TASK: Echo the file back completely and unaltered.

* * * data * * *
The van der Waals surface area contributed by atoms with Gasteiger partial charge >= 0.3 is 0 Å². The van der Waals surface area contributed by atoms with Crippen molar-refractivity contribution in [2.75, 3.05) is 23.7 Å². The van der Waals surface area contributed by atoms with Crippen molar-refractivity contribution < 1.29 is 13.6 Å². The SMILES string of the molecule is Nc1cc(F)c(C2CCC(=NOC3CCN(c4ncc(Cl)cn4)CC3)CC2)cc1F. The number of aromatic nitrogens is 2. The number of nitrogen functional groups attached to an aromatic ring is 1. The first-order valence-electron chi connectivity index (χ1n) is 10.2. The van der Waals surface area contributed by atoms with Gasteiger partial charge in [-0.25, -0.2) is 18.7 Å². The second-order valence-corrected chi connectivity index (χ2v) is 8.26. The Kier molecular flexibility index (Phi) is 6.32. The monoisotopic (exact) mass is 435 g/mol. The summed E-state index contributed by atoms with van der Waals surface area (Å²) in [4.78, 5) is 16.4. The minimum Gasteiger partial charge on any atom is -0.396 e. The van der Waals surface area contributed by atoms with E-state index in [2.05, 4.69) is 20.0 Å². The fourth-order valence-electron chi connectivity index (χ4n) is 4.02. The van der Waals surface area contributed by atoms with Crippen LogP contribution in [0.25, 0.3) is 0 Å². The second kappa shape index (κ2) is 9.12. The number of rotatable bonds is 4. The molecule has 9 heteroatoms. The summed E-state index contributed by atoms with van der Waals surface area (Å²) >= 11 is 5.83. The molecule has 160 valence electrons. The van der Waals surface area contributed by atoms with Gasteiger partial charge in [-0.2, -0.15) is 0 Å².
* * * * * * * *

The van der Waals surface area contributed by atoms with Gasteiger partial charge >= 0.3 is 0 Å². The van der Waals surface area contributed by atoms with Crippen molar-refractivity contribution in [2.75, 3.05) is 23.7 Å². The van der Waals surface area contributed by atoms with Crippen molar-refractivity contribution < 1.29 is 13.6 Å². The SMILES string of the molecule is Nc1cc(F)c(C2CCC(=NOC3CCN(c4ncc(Cl)cn4)CC3)CC2)cc1F. The number of aromatic nitrogens is 2. The number of nitrogen functional groups attached to an aromatic ring is 1. The first-order valence-electron chi connectivity index (χ1n) is 10.2. The van der Waals surface area contributed by atoms with Gasteiger partial charge in [-0.25, -0.2) is 18.7 Å². The second-order valence-corrected chi connectivity index (χ2v) is 8.26. The Kier molecular flexibility index (Phi) is 6.32. The monoisotopic (exact) mass is 435 g/mol. The summed E-state index contributed by atoms with van der Waals surface area (Å²) in [4.78, 5) is 16.4. The minimum Gasteiger partial charge on any atom is -0.396 e. The van der Waals surface area contributed by atoms with E-state index in [2.05, 4.69) is 20.0 Å². The fourth-order valence-electron chi connectivity index (χ4n) is 4.02. The van der Waals surface area contributed by atoms with Crippen LogP contribution in [0.25, 0.3) is 0 Å². The second kappa shape index (κ2) is 9.12. The number of rotatable bonds is 4. The molecule has 9 heteroatoms. The summed E-state index contributed by atoms with van der Waals surface area (Å²) >= 11 is 5.83. The molecule has 160 valence electrons. The van der Waals surface area contributed by atoms with Gasteiger partial charge in [-0.2, -0.15) is 0 Å².